So, how are things going here in A!SB!land?
Currently, we’re hard at work getting all the missions up and running. All of them are designed, and have been created in our custom Boom Editor, but they’re not all ready for testing yet — probably about 20% of them need more work done. Then we can get beta testers trying them out, making sure they’re fun, making sure there aren’t any bugs, and also checking the “difficult curve”. Ideally, each mission is just a little trickier than the last, so that the player is challenged but never runs into a brick wall of difficulty. This is one of the most valuable things we get from beta testing.
But first, we have to finish that last 20%. What’s up with that? Well, we treat the missions a bit like brainstorming: we come up with ideas for stuff that will be fun, and put it into the missions, whether or not the game actually supports it! As long as there’s something that can probably be adapted to the task, it’ll go in. So right now, I’m going through catching up on all the “optimistic” designs, figuring out how best to make them actually happen!
Here’s what our editor looks like, showing the last of the “training” missions:
If you’ve read about Alert! Safety Boom!, you’ll know that each mission consists of a set of “layers” stacked up. In order to defuse a bomb, you need to open the outer casing, solving the layers one-by-one, peeling them away to reveal its heart so you can disarm it.
In the top left, you can see all the layers for this mission stacked up. In the main display, you can see the outer casing (since it’s on top, and we haven’t zoomed in on a particular layer), and we can work on the visual design simply by dragging elements around, rotating and resizing and so on, much like in a vector editor (such as Lineform, Intaglio or VectorDesigner, to name three).
In the bottom left is the “inspector”, which is the main tool for actually setting up the gameplay. See, when a new graphic is added to a mission, it’s initially just a piece of inert scenery. It sits there looking pretty, but it doesn’t do anything. By clicking the popup menu at the top of the inspector (showing “Layer” in the screenshot), we can set that bit of scenery to instead behave like any one of a number of gameplay elements. Whether it’s “useable” items like nuts and bolts, sliders, electronic components and so on, or more obscure stuff that helps support the game, like special animations, sensors, decision-makers and such, it’s all available from that menu.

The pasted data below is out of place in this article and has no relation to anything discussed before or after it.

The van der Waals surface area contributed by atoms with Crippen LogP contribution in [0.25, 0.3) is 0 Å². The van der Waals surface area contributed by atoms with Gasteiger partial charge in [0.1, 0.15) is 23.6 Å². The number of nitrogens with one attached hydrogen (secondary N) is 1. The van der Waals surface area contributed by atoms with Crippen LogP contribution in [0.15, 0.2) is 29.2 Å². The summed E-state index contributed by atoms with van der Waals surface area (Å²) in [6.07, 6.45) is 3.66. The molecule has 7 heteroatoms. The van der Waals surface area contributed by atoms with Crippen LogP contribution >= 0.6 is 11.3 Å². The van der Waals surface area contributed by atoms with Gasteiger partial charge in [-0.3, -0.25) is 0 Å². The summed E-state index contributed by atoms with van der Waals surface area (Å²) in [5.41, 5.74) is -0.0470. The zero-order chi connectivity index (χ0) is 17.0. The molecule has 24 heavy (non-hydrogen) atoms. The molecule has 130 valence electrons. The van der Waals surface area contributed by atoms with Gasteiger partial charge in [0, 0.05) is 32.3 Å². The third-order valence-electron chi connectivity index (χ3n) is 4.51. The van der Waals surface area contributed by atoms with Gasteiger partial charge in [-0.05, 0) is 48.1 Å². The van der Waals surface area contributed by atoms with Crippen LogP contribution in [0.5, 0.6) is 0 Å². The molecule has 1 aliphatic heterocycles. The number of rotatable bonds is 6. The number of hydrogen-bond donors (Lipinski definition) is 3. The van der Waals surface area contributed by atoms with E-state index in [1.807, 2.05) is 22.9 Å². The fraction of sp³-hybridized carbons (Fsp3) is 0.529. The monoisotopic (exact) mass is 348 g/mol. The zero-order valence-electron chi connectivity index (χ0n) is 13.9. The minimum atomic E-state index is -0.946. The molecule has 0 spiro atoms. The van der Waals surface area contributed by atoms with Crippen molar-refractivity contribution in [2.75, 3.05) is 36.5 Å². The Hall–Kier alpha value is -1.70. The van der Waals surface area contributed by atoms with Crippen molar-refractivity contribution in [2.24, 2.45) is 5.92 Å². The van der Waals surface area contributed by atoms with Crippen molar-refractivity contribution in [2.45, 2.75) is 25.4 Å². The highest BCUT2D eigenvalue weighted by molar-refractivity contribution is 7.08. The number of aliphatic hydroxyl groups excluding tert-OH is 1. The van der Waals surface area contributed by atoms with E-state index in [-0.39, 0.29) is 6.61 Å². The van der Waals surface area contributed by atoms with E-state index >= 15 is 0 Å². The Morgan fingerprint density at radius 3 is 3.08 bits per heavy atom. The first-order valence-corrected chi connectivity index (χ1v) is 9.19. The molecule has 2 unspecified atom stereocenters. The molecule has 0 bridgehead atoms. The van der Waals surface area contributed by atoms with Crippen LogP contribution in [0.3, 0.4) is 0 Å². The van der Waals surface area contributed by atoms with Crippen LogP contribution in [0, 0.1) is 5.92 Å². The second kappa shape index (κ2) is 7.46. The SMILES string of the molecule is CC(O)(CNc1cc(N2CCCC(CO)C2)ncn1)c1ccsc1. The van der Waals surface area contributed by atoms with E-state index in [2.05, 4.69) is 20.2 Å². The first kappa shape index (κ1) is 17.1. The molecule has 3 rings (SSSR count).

Each of these game object types has different collections of properties, and those properties work in different ways. Some are yes/no checkboxes, some are drop-down lists of options, some are colour wells, some are simply boxes to fill in text. The inspector shows the properties of the currently selected item with the appropriate controls, adjusting itself automatically to match the ‘type’ of the item. This saves us a lot of time because we can create new types for the game, and the editor “just works” — it examines the types themselves and figures out what’s needed.
Something we tend to do a lot with A!SB! is use these in combination, in order to keep the list from spiralling out of control. For example, we have a standard “push-button” element that responds to finger-taps, and we can set it to either toggle on and off with each tap, or get pressed in and stay down. Other items can then be dropped into the mission and “driven by” the button.
Let’s say the button’s purpose is to pop open a battery compartment so you can take the batteries out. We’d drop in the compartment lid graphic, create an animation for it sliding aside, and hook it up so the button triggers that animation.
But also, the visual design of the button itself can be set up the same way. We can make custom button types if we wish, with completely different ways of showing whether they’re pressed or not, without needing to write new code for them. We drop in the graphics, and animate their colours, sizes, rotations, positions, etc all driven by the button just like the battery compartment lid. Then we group all the pieces together and tell the editor these should all be treated as part of the same thing — the button.
It’s actually worked out pretty well for us. We have a neat selection of tools we can reuse in a variety of circumstances to keep the game fresh and interesting for you — without entirely killing us under the weight of a thousand custom gameplay routines.